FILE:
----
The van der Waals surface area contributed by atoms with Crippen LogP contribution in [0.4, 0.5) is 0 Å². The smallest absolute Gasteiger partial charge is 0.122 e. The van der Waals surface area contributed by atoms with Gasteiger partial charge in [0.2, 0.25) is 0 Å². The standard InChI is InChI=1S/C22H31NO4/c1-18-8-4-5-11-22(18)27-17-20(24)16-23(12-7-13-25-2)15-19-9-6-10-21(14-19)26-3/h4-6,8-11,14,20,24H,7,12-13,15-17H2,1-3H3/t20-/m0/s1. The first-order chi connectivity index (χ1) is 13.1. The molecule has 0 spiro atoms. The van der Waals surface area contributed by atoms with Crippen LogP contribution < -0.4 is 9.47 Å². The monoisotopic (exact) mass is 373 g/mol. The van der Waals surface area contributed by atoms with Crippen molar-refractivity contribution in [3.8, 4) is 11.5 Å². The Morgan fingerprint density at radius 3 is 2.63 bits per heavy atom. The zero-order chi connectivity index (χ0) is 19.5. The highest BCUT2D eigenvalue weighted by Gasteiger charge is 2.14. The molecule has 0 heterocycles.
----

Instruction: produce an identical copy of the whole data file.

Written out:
The van der Waals surface area contributed by atoms with Crippen LogP contribution in [0.4, 0.5) is 0 Å². The smallest absolute Gasteiger partial charge is 0.122 e. The van der Waals surface area contributed by atoms with Gasteiger partial charge in [0.2, 0.25) is 0 Å². The standard InChI is InChI=1S/C22H31NO4/c1-18-8-4-5-11-22(18)27-17-20(24)16-23(12-7-13-25-2)15-19-9-6-10-21(14-19)26-3/h4-6,8-11,14,20,24H,7,12-13,15-17H2,1-3H3/t20-/m0/s1. The first-order chi connectivity index (χ1) is 13.1. The molecule has 0 spiro atoms. The van der Waals surface area contributed by atoms with Crippen LogP contribution < -0.4 is 9.47 Å². The monoisotopic (exact) mass is 373 g/mol. The van der Waals surface area contributed by atoms with Crippen molar-refractivity contribution in [3.8, 4) is 11.5 Å². The Morgan fingerprint density at radius 3 is 2.63 bits per heavy atom. The zero-order chi connectivity index (χ0) is 19.5. The highest BCUT2D eigenvalue weighted by Gasteiger charge is 2.14. The molecule has 0 heterocycles.